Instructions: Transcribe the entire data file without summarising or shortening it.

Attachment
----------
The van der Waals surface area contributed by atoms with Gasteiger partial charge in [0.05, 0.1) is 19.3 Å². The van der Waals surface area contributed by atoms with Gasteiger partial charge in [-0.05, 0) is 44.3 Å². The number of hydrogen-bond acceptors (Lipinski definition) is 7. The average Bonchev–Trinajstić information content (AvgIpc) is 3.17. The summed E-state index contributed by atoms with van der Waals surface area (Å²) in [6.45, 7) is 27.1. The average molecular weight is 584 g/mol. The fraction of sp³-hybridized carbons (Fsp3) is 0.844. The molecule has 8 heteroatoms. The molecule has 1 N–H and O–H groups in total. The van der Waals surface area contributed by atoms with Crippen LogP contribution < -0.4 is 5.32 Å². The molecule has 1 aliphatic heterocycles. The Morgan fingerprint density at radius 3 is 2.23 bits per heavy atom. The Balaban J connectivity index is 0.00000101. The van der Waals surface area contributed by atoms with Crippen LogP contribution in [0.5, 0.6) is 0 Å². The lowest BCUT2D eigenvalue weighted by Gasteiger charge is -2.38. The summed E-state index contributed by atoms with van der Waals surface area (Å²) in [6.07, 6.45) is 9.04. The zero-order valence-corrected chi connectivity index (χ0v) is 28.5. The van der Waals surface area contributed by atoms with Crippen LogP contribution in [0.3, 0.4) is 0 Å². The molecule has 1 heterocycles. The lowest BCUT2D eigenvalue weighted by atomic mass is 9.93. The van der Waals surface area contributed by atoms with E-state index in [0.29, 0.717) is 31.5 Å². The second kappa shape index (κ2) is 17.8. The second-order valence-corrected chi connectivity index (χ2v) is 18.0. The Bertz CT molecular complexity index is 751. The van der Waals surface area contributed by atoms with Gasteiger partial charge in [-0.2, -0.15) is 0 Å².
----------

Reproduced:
The van der Waals surface area contributed by atoms with Gasteiger partial charge in [0.05, 0.1) is 19.3 Å². The van der Waals surface area contributed by atoms with Gasteiger partial charge in [-0.05, 0) is 44.3 Å². The number of hydrogen-bond acceptors (Lipinski definition) is 7. The average Bonchev–Trinajstić information content (AvgIpc) is 3.17. The summed E-state index contributed by atoms with van der Waals surface area (Å²) in [6.45, 7) is 27.1. The average molecular weight is 584 g/mol. The fraction of sp³-hybridized carbons (Fsp3) is 0.844. The molecule has 8 heteroatoms. The molecule has 1 N–H and O–H groups in total. The van der Waals surface area contributed by atoms with Crippen LogP contribution < -0.4 is 5.32 Å². The molecule has 1 aliphatic heterocycles. The Morgan fingerprint density at radius 3 is 2.23 bits per heavy atom. The Balaban J connectivity index is 0.00000101. The van der Waals surface area contributed by atoms with Crippen LogP contribution in [0.5, 0.6) is 0 Å². The lowest BCUT2D eigenvalue weighted by Gasteiger charge is -2.38. The summed E-state index contributed by atoms with van der Waals surface area (Å²) in [6.07, 6.45) is 9.04. The zero-order valence-corrected chi connectivity index (χ0v) is 28.5. The van der Waals surface area contributed by atoms with Crippen LogP contribution in [0.3, 0.4) is 0 Å². The molecule has 1 heterocycles. The lowest BCUT2D eigenvalue weighted by atomic mass is 9.93. The van der Waals surface area contributed by atoms with E-state index in [0.29, 0.717) is 31.5 Å². The second kappa shape index (κ2) is 17.8. The second-order valence-corrected chi connectivity index (χ2v) is 18.0. The Bertz CT molecular complexity index is 751. The van der Waals surface area contributed by atoms with Gasteiger partial charge in [-0.2, -0.15) is 0 Å².